Wallace and his Gravitational Waltz Towards Creativity
Without creativity, science is extremely limited to where it can expand. Yes, collecting and analyzing data is a very important step in getting results, but often those results can be improved upon and looked at in many different ways. Explanations are needed for these conclusions, and labs can be taken to newer and higher levels just out of creativity and imagination. The Huffington Post even goes as far as saying that creativity and science are the “perfect couple” (Cellitioci). Without imagination, Hipparchus would not have created the first star catalogue in 129 B.C (Burnham). This documentation lead to further questions, experiments, and even a telescope launching in 2018 that can see up to 13.5 billion years ago (BEC Crew). Could this new telescope answer questions about the existence of life? The extremities of the universe? Could the telescope push imaginative scientists to pose further questions and search for more results? This is all the result of the creativity and imagination of the human brain in the field of science.
According to Graham Wallace, a renowned psychologist who wrote The Art of Thought, there are four factors of creativity. First is incubation. This is the beginner-stage brainstorming process used when coming up with ideas (Ossola). Whether it is a science fair student looking to find a topic that interests them or a developed scientists trying to figure out why the world works like it does, this process uses lots of imagination and creativity to think of what would work, and why it might work that way. One example is Isaac Newton’s discovery of gravity. You might know the story of Newton’s experience with the apple tree. It is said that he was sitting in his mother’s garden in Lincolnshire on a bench when an apple hit him on the head. He then wondered why the apple dropped onto the ground on straight line, and why it had not landed a foot or two beside him (Connor). What did Newton do here? He used his imagination to try to find a solution to a problem.
Another stage of creativity is preparation. Once an idea is harvested, one must gather the materials and find a good location to perform the experiment. Factors need to be considered, as well as independent and dependent variables (Ossola). One example of this is Amro Halwah, Stephen Mwingria, and Si Ya “Wendy” Ni’s robot created to clean up the subways of New York City. They had been late to class numerous times because of the tardiness of subways from fires started by rubbish on the tracks. To solve this problem, the three students got together and created a robot in the back of their Spanish classroom on school desks. They then gathered all the materials they needed to create this 100 pound robot (Stone). Without them coming up with the materials and space to make this robot, Halwah, Mwingria, and Ni would not have been prepared to start this experiment. Preparation is a big part of science experiments, and requires a great deal of creativity and imagination.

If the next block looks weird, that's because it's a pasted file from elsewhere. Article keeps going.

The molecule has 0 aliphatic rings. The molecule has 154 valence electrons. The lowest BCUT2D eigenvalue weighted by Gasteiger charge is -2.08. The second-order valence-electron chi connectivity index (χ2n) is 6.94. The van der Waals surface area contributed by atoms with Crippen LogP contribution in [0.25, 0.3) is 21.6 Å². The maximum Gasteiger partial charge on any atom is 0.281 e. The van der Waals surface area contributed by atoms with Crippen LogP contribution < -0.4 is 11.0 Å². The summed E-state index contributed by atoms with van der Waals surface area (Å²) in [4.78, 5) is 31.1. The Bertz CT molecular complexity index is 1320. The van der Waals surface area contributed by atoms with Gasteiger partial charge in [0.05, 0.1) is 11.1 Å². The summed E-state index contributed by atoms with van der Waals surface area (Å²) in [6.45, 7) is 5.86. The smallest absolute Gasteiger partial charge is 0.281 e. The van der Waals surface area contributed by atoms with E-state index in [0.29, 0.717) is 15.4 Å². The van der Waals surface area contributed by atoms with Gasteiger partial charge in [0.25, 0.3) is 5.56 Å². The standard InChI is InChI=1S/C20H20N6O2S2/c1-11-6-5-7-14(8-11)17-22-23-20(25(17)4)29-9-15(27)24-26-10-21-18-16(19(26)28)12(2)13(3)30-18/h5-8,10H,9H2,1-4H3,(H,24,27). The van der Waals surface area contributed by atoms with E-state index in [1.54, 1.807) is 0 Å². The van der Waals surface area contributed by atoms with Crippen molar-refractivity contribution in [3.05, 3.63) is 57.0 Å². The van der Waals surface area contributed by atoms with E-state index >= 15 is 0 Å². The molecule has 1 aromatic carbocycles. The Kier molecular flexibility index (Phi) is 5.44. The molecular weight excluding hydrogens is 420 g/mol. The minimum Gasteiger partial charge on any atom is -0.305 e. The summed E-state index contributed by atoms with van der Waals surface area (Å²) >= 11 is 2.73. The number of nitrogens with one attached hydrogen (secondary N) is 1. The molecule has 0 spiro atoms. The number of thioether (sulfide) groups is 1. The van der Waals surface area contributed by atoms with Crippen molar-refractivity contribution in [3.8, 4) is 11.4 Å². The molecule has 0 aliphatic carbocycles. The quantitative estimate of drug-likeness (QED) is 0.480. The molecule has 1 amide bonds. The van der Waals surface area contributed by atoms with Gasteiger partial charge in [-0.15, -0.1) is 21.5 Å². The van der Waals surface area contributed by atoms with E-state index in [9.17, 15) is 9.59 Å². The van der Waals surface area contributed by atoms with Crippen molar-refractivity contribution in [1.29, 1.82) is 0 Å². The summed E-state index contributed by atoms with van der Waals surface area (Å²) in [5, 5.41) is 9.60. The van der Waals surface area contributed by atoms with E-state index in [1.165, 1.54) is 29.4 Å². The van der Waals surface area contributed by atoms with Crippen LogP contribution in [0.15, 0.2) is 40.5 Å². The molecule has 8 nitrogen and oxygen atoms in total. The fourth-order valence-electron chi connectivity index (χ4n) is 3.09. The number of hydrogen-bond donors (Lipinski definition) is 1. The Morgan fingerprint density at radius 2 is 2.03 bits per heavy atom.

Once a conclusion is reached, the human brain goes through a process of verification, also known as “cognitive control checking.” It is here that one must interpret data, as well as try to find areas of error in an experiment (Ossola). Going back to Halwah, Mwingria, and Ni’s experiment, it is mentioned that they created their project in the back of a Spanish classroom. Do you think that once it worked, they were finished with their project? Do you not think that they improved it to make their prototype even better? Halwah, Mwingria, and Ni did not follow a specific procedure to come to this result. Because of this, they had to verify their results themselves, and look for areas of improvement to better suit their robot for it’s purpose on the subway trains in New York City.
Lastly, according to Wallace, a scientist must pay attention to illumination, yet another stage of creativity. This step moves the scientist to think about their results, and provide clarification for why certain things might lead to certain outcomes. This could lead to further tests, and the process might start all over again (Ossola). Let’s look back at Isaac Newton. Many years following his experience in the 1660’s, Newton spent the majority of his time trying to develop a mathematical formula for gravity. He finally came up with Fg = G(m1 x m2)/r2, meaning that the gravitation force is equal to the masses of two objects divided by the separation between the objects squared, times the universal gravitational constant (“The Universal Law of Gravitation”). Imagine how much work was put into this experiment, and how many times Newton must have tested his equation in order to make it precise and perfect.
So does science use creativity, the art of combining preparation, incubation, illumination, and verification? It most definitely does. Without incubation, scientists cannot come up with ideas to test hypotheses on. Neglecting preparation, scientists will not be able to accurately set up their experiments and labs. They then need to take those results and make sense of them, looking deeper into areas of possible improvement or invalidity using illumination and verification. Science is not just a list of procedures leading to a conclusion. Science uses the one’s creativity and imagination to harvest ideas and carve them into results.
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Connor, Steve. “The Core of Truth Behind Sir Isaac Newton’s Apple.” Independent.
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